Hardanger 2018

By Kevin.
One of the lesser known actions of WW2 was also one of the most influential. It was the sabotage of a factory that could have seen the Nazis developing atomic weapons and changing the course of events. The attack was conducted by a small team of allied commandos who skied across the Hardangervidda and destroyed the infrastructure in a daring and successful raid. It's paid tribute by The Heroes of Telemark, a film I love. Before those events, the Hardangervidda was the venue for many of the pioneering polar parties to train and test themselves, including Amumdsen and Shackleton. There's a lot of history on the plateau and many big ski tracks to fill.

Fast forward to now and Edel and I have adventure skiing ambitions of our own, plans to go to some challenging places. With all that history, where else would we start but the Hardanger plateau? A quick stop in Oslo to buy our skis and polar boots at the legendary Piteraq shop, a pilgrimage to the Fram museum to see the boat that won the race to the South Pole and a train through incredible scenery to historic Finse and we were under way.
We were blessed with the services of our guide, Sebastian. He was a steady hand, a keen eye, an open ear and a font of knowledge to steer us across 6 days of what could be inhospitable terrain if you got it wrong. It was turned into remote, beautiful and challenging but accessible country by his help. We tried not to rely on him more than we had to, we have good experience of our own and we used it to get into the rythym of skiing all day, getting the tent up and stove running as soon as we stopped, sleeping comfortably, making breakfast efficiently and getting away on time each day. Edel and I both did some of the navigating, taking two legs each in whiteout conditions, when snow and sky become one and visibility was reduced to the few millimetres of compass point we followed. We got there, grateful to have had the chance to try and even more grateful to have added a skill we'll be so reliant on in the future.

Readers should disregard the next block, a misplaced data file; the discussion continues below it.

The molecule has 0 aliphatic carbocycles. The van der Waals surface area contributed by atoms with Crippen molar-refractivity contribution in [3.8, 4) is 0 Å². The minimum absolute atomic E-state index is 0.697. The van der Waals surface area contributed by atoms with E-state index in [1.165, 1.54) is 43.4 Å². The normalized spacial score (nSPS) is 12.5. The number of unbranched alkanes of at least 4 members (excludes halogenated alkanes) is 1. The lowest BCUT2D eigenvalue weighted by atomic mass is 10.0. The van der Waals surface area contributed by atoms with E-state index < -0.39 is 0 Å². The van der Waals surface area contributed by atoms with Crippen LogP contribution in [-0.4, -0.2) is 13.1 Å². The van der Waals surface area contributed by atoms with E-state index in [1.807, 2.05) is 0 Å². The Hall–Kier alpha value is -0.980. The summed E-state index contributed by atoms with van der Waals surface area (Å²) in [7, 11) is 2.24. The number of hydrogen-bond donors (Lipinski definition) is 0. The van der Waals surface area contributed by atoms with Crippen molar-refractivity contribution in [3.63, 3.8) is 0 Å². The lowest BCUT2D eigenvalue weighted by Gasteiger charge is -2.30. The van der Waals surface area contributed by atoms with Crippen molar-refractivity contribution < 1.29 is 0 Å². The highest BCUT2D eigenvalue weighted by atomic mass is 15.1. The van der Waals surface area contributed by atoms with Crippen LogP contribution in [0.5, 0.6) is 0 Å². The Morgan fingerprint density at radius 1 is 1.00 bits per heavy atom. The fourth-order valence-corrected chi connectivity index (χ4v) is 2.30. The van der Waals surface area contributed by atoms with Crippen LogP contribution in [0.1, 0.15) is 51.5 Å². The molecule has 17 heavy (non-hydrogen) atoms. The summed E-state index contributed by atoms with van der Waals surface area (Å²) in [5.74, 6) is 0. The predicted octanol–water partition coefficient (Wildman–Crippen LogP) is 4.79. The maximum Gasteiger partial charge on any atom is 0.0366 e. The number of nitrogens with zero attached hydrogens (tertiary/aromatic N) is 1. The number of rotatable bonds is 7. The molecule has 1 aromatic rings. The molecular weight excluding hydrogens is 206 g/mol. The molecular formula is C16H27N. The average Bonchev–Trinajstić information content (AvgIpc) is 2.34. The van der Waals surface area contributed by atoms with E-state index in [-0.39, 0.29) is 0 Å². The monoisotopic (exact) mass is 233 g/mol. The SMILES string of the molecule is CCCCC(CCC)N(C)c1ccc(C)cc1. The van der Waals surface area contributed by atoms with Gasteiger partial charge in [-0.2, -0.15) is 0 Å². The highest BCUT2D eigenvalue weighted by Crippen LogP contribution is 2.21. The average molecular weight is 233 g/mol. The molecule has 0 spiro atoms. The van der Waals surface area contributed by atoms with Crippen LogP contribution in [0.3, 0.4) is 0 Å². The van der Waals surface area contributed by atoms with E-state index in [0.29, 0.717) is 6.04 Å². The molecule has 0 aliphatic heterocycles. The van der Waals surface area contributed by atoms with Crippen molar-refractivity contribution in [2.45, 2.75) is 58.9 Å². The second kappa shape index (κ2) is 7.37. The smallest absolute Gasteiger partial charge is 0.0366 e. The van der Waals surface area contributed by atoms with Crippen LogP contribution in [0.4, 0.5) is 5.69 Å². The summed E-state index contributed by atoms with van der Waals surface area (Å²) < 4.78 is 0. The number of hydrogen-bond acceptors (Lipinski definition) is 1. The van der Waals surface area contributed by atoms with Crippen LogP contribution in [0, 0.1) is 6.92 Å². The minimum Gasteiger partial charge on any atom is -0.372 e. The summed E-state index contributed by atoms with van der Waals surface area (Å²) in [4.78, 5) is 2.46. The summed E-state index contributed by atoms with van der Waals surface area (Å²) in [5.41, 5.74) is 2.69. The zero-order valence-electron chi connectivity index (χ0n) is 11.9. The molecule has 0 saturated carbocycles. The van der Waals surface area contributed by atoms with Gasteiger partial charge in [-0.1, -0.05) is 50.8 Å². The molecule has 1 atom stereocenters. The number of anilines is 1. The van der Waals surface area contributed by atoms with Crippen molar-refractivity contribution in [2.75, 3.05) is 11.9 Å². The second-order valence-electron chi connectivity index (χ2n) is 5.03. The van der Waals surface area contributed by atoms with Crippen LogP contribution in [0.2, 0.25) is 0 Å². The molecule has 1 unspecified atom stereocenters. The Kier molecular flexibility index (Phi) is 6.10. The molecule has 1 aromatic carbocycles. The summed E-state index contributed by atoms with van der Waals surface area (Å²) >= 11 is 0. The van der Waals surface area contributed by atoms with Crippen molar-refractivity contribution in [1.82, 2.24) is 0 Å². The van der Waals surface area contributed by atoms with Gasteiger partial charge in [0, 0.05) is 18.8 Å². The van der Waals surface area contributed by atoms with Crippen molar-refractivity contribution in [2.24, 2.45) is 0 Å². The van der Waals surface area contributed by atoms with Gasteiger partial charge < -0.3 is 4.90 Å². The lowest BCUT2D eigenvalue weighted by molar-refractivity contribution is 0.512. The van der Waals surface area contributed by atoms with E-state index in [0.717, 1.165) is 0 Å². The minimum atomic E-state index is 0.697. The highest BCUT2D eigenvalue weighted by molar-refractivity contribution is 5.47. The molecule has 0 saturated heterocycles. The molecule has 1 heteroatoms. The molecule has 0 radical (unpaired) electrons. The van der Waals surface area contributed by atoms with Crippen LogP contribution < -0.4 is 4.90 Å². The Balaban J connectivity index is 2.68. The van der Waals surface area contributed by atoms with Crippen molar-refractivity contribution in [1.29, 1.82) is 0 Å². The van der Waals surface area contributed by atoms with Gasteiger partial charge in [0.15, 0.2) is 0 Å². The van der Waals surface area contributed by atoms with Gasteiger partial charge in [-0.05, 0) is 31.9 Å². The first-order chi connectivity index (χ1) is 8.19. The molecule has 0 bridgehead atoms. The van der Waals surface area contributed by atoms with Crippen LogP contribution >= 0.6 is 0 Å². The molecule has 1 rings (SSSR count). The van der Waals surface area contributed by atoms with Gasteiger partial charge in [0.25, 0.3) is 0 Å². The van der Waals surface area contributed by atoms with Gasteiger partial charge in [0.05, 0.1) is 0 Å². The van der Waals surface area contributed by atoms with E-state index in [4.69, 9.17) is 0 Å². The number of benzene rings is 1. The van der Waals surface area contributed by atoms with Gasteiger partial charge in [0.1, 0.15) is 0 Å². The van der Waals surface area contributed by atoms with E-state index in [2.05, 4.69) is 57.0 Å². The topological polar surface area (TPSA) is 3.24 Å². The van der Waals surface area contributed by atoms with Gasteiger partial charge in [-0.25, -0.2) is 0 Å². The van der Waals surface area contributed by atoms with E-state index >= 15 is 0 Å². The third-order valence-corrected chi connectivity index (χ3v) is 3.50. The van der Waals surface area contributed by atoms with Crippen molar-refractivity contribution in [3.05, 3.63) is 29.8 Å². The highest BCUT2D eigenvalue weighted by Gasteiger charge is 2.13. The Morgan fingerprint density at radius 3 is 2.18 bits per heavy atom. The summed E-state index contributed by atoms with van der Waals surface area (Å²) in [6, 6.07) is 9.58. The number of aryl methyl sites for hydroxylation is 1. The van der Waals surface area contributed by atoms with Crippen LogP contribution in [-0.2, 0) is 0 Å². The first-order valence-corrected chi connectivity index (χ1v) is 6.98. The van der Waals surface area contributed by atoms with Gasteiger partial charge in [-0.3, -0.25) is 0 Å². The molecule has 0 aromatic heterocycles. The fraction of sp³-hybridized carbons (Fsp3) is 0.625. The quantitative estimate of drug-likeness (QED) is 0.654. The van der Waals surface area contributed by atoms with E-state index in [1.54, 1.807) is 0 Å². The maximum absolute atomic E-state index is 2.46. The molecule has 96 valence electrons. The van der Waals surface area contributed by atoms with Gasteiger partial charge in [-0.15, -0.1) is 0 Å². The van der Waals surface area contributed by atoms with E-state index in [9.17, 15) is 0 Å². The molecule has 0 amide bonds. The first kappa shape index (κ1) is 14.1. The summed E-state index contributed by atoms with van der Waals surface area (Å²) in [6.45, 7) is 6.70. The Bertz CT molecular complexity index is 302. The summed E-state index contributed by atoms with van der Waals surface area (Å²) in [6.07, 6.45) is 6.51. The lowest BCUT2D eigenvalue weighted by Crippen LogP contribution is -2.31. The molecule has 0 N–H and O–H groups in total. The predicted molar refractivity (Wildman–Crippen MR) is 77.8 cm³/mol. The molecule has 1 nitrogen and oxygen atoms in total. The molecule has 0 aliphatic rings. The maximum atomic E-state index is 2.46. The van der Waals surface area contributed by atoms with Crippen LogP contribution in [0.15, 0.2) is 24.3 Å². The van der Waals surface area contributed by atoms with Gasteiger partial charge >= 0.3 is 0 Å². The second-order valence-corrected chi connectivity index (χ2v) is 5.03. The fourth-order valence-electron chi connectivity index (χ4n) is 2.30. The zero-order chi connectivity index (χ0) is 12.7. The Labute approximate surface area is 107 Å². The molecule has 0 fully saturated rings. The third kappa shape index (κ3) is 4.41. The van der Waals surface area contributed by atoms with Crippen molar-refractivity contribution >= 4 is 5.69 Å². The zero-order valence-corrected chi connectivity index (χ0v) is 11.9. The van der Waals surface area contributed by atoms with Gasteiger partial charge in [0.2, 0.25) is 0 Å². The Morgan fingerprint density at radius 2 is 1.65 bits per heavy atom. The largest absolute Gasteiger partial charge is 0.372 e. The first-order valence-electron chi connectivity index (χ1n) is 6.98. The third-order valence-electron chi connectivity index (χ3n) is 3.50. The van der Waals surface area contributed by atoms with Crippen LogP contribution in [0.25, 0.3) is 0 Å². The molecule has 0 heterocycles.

Trying to look back now, the days are blurred into each other, in the best way possible, life for a week was reduced to doing only what we needed and wanted to do while we enjoyed the surroundings and each other's company. It's a magical place and some of that seeped into us. It couldn't do otherwise, it's vast and special.
The week passed too quickly. By about day three we wanted showers and hot breakfasts. By day four we wanted more days. Dinner on our last night was quiter than usual in camp, it was all about to end and we knew it. We still wanted those comforts....but they could wait if we could be allowed to keep going.
Sadly, we had lives to pick up again, flights to catch, jobs to go to. The youth hostel at Haukeliseter masquerading as a 5 star hotel softened the blow, but the bigger comfort turns out to be the fact that Hardangervidda stays with you. Memories keep jumping up of crossing frozen lakes or wolverine tracks, of the first life you see outside your group in days being a circling bird of prey, of a sleeping bag and thin mat of frozen snow being the most comfortable bed you can remember.
We're glad to have paid our tributes to history and proud to have tapped giants on their shoulders. It'll be a long time before we're standing on them, but we've had a good start.